by Ryan Bower, Assistant Director of Public Relations
But hosting an Olympic Games is no easy task, according Andrew Wonders, assistant professor of sports business management at Cedarville University. Wonders was part of the logistics team at the 2000 Summer Olympics in Sydney, Australia, and the 2002 Winter Olympics in Salt Lake City.
“Everyone tunes in for the two weeks of competition, but not many people really understand what goes on behind the scenes to make things run smoothly,” said Wonders. “You’re talking about an event that is several years in the making and has an incredible amount of moving parts.”
Host cities are selected seven years out, allowing time for improvements to infrastructure, construction of competition and housing structures and all other necessary planning. During the two years prior to the Olympics, the host city holds test events to help in its preparation.
“It’s helpful to have those test events, but nothing can prepare you for the real thing,” said Wonders. “Even at the test events, you aren’t trying to manage half a million athletes, media and spectators.”
During his stints at the Olympics, Wonders said that two “behind-the-scenes” items that stuck out were the International Broadcast Centre (IBC) and the storage and distribution network for supplies.
“The media contingent for a Winter Olympics is slightly smaller, but for the Summer Games there are between 20,000 and 30,000 media members in attendance,” said Wonders. “The International Broadcast Centre is a massive operation that’s really a venue unto itself.”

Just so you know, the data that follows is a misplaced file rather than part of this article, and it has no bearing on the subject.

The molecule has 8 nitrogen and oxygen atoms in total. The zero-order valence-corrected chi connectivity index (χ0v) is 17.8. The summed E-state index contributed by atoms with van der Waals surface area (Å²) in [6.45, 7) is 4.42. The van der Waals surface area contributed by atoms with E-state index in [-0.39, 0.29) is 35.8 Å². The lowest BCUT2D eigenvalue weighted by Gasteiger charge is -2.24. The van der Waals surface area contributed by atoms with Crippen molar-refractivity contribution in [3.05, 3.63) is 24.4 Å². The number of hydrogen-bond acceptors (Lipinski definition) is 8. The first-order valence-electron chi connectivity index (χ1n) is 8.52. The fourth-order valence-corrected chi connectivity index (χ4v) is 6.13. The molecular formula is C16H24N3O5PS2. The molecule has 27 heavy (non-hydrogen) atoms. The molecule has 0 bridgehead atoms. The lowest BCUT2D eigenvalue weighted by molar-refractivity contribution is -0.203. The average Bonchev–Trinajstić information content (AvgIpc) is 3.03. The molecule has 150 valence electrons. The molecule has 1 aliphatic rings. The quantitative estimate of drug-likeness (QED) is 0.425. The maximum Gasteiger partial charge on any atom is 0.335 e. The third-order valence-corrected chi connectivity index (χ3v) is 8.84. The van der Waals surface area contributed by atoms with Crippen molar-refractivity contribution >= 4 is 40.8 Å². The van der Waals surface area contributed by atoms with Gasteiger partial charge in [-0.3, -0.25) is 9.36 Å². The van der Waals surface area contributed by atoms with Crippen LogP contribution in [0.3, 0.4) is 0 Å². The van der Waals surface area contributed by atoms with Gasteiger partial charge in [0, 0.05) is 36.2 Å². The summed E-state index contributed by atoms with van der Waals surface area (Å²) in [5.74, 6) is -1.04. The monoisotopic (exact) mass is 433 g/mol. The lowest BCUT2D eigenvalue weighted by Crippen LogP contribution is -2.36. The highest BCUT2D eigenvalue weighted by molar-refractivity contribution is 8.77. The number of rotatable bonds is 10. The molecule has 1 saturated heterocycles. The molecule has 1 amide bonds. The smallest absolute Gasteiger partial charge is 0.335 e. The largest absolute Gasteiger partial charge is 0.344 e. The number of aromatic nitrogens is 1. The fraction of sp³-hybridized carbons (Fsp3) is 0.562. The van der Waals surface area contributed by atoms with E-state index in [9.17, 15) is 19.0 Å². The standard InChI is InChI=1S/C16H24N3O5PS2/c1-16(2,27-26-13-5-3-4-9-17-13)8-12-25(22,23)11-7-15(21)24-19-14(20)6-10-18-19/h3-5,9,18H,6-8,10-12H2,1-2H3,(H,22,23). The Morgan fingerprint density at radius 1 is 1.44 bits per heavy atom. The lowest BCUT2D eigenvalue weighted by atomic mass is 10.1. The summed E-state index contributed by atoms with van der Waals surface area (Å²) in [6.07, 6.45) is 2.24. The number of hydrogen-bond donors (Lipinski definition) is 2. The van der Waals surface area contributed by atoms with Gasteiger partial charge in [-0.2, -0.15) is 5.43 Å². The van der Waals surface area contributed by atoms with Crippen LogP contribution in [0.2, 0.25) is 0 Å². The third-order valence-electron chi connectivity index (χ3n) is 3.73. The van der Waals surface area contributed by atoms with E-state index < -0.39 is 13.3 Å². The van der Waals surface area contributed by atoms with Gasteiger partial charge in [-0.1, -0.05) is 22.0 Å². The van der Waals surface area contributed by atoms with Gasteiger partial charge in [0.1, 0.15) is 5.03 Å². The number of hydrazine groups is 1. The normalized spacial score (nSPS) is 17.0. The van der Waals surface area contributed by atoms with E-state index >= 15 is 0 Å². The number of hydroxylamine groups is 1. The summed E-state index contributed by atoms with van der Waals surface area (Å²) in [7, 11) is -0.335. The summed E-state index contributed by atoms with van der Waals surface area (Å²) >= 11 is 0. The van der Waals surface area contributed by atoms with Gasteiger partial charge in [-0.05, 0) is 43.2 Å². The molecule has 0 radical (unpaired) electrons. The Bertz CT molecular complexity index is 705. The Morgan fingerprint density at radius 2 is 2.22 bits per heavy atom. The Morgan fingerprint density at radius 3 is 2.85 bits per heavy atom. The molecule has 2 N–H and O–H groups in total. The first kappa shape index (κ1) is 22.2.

At nearly 300,000 square feet, IBC in Rio will include a post office, medical station, laundry facilities, a bank and even its own pharmacy. More than 700 volunteers are set to staff the IBC, which will operate 24 hours, seven days a week beginning on July 29.
With more than 30 competition venues at this year’s Olympics, the flow of supplies back and forth is also a major undertaking.
“Just think of the thousands of tables and chairs needed for that many people,” said Wonders. “Then you have food and apparel. There’s a lot of supplies that need to be purchased, stored and eventually liquidated after the Olympics are over.”
Prior to the Olympics, supplies arrive at a central warehouse location where they are screened and tagged by security. During the games, as supplies move from the warehouse to the competition sites, the logistics team is responsible for ensuring that the supplies delivered match the manifest supplied by the central warehouse.
“It’s a pretty elaborate and intensive process, and delivery vehicles are screened by security at the warehouse and once they arrive at the venue,” said Wonders. “If a truck comes in and something is in there that’s not on the manifest, or something is tagged improperly, the entire shipment might be rejected.”
Once the Olympics end, many of the supplies are liquidated by selling equipment such as tables and chairs to party rental companies and other businesses. Between the amount of spectators, athletes and media members, the number of volunteers needed to staff an Olympic Games is nearly 70,000 people.
“There’s so much involved with hosting an Olympic Games, but the logistical side might be the most important because it’s what makes everything run smoothly,” said Wonders. “It’s probably also the side that goes the most unnoticed by fans, but without it, the Olympics would be utter chaos.”
Located in southwest Ohio, Cedarville University is an accredited, Christ-centered, Baptist institution with an enrollment of 3,711 undergraduate, graduate and online students in more than 100 areas of study. Founded in 1887, Cedarville is recognized nationally for its authentic Christian community, rigorous academic programs, strong graduation and retention rates, accredited professional and health science offerings and leading student satisfaction ratings. For more information about the University, visit www.cedarville.edu.